A receptionist is not unlike a waiter in that it's a service job. Plenty of talented people have made an excellent career (and money) out of it, using a high level of organization, business savvy and people skills. My colleague who serves as our Receptionist/Office can juggle a five phone lines, three delivery guys, seven snippy staffers, and a partridge in a pear tree from our vendors - all while working to secure a contract with an international shipping courier, saving me literally tens of thousands of dollars in my budget. She commands respect through her professionalism.

But the hussy at the Object’s office wasn’t doing herself any favors. I’ll grant that not everyone’s dream is to graduate college and work as a career receptionist, fine. But while she was ostensibly rotting away in the Applebee’s Neighborhood Bar and Grille of jobs, she missed a huge opportunity to scheme and work her way up. This is Washington, DC, Land of the Overly Ambitious Overachiever! Work it! As the first point of contact for anyone coming into her office, she could have taken advantage of her unique position: making contacts with key players, learning more about the machinations of the environmental movement3., forging relationships with staff and using her capacity to make the whole place run better. Instead, she wallowed in her misery and took everyone else down with her. Who wouldn’t think someone so spectacularly surly and dispassionate didn’t have much worthwhile work to do?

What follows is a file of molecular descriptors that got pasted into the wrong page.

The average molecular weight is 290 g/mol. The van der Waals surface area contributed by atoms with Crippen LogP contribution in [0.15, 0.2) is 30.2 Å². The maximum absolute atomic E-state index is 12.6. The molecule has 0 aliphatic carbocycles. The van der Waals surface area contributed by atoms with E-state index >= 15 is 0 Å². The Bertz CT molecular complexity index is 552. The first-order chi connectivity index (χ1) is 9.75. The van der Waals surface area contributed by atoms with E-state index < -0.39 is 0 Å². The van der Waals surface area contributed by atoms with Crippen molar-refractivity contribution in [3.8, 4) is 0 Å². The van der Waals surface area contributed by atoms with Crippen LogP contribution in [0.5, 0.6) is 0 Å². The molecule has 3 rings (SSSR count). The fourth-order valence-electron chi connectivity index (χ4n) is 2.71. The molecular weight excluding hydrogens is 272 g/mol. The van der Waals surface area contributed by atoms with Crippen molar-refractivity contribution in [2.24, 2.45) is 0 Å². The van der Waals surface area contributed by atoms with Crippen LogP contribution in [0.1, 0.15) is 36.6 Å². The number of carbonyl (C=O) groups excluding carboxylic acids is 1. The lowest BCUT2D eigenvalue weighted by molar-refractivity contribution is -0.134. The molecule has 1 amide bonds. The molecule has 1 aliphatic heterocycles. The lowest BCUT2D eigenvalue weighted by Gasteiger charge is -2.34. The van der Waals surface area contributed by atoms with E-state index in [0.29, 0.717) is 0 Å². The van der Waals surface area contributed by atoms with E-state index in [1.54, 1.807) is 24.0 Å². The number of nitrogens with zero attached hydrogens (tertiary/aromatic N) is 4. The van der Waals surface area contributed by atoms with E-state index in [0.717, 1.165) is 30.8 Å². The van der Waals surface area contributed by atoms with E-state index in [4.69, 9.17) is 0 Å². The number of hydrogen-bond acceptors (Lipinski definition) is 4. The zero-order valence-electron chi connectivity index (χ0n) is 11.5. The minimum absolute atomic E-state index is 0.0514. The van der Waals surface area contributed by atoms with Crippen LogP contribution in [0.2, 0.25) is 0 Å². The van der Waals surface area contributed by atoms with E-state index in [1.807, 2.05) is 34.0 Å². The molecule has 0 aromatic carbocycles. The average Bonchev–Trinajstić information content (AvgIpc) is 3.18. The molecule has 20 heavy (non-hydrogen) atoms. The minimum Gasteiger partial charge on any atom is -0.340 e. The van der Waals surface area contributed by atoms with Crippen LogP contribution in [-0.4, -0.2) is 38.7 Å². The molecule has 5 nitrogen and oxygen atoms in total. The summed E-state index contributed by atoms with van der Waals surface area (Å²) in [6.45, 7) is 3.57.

Our paths have crossed well over a dozen times and not once has she deigned to acknowledge me in a manner that doesn’t convey how pissed off she is about her station in life. I was incensed when I found out that the Object and his colleagues had decided to give her the promotion. “Have fun getting kicked out of Senators' offices,” I sulked. Apparently, he’d sold him in the interview the Object in the interview; he rhapsodized about the turning of a new leaf, “No, I really think she’ll be good. She was so overjoyed when we offered her the position and said she promises we won’t regret it. I’ll start working with her as soon as they hire her replacement in a month or two.”

A few days after that conversation, the Object asked me to stop by his office to pick something up. No one was at the door, so I went to grab my phone to call the Object to let me in. I was fumbling awkwardly to balance grocery bags, tote bags, winter paraphernalia, and a phone when who should waltz right past me but the recently-promoted underkind herself? Before I could drop everything to get her attention, she was already on the other side of the door, which locked as it closed behind her. I rang the bell. She let me in, and then proceeded as usual, studiouly ignoring me.

“Excuse me?” I asked.

Without looking up, she sighed. “Whaddaya want?”

I did not congratulate her on her promotion.


1. I'm sure that in her capacity as the receptionist for the Object's environmental organization she needs to be in-the-know on the latest Britney news. You know, for the drowning polar bears and the melting ice caps and whatnot.
2. The worst offenders are inevitably middle-aged men and recent college grads who refer to any administrator as a secretary.

3. A soap opera rivalling anything on t.v. Including American Gladiators.

2 Comments:

Anonymous Chris Chan said...

Have you heard this one? A 22 year-old needed a job, but the only one he could find was at a grocery store. Reluctantly, he started working there. On his first day, the store's owner told him to sweep the floors. "But I'm a college graduate," the 22 year-old said disgustedly. "Oh, I'm sorry. I didn't know that," said the store owner. "Here, give me the broom. I'll show you how."

4:08 PM  
Blogger Matt Eckel said...

I must say I haven't seen the word "hussy" used in a while. Good show.

10:31 AM